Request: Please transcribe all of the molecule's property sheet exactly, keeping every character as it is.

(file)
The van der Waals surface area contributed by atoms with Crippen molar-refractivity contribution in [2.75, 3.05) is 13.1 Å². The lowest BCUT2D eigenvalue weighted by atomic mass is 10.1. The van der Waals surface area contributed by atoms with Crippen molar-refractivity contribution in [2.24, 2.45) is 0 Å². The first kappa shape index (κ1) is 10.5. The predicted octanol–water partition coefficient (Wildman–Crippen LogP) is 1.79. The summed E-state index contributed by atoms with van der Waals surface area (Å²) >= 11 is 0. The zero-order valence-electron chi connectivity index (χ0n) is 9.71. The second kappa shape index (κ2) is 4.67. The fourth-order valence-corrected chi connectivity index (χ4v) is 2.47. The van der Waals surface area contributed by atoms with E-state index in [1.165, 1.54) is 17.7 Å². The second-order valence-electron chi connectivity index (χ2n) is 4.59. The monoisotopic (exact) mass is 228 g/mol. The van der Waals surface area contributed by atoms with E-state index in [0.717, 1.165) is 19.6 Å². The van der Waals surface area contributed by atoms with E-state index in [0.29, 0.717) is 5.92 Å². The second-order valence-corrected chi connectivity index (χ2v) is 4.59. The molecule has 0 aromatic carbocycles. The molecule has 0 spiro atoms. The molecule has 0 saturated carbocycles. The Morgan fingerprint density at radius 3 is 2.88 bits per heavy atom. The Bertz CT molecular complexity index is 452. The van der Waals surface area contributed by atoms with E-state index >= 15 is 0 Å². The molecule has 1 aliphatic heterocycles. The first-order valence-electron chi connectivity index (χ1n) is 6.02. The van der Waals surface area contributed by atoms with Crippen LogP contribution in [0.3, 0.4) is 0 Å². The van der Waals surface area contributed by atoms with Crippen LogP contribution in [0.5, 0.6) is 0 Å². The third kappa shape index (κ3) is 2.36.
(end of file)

The van der Waals surface area contributed by atoms with Crippen molar-refractivity contribution in [2.75, 3.05) is 13.1 Å². The lowest BCUT2D eigenvalue weighted by atomic mass is 10.1. The van der Waals surface area contributed by atoms with Crippen molar-refractivity contribution in [2.24, 2.45) is 0 Å². The first kappa shape index (κ1) is 10.5. The predicted octanol–water partition coefficient (Wildman–Crippen LogP) is 1.79. The summed E-state index contributed by atoms with van der Waals surface area (Å²) >= 11 is 0. The zero-order valence-electron chi connectivity index (χ0n) is 9.71. The second kappa shape index (κ2) is 4.67. The fourth-order valence-corrected chi connectivity index (χ4v) is 2.47. The van der Waals surface area contributed by atoms with E-state index in [1.165, 1.54) is 17.7 Å². The second-order valence-electron chi connectivity index (χ2n) is 4.59. The monoisotopic (exact) mass is 228 g/mol. The van der Waals surface area contributed by atoms with E-state index in [0.717, 1.165) is 19.6 Å². The van der Waals surface area contributed by atoms with E-state index in [0.29, 0.717) is 5.92 Å². The second-order valence-corrected chi connectivity index (χ2v) is 4.59. The molecule has 0 aromatic carbocycles. The molecule has 0 spiro atoms. The molecule has 0 saturated carbocycles. The Morgan fingerprint density at radius 3 is 2.88 bits per heavy atom. The Bertz CT molecular complexity index is 452. The van der Waals surface area contributed by atoms with E-state index >= 15 is 0 Å². The molecule has 1 aliphatic heterocycles. The first-order valence-electron chi connectivity index (χ1n) is 6.02. The van der Waals surface area contributed by atoms with Crippen LogP contribution in [0.3, 0.4) is 0 Å². The van der Waals surface area contributed by atoms with Crippen LogP contribution in [0.5, 0.6) is 0 Å². The third kappa shape index (κ3) is 2.36.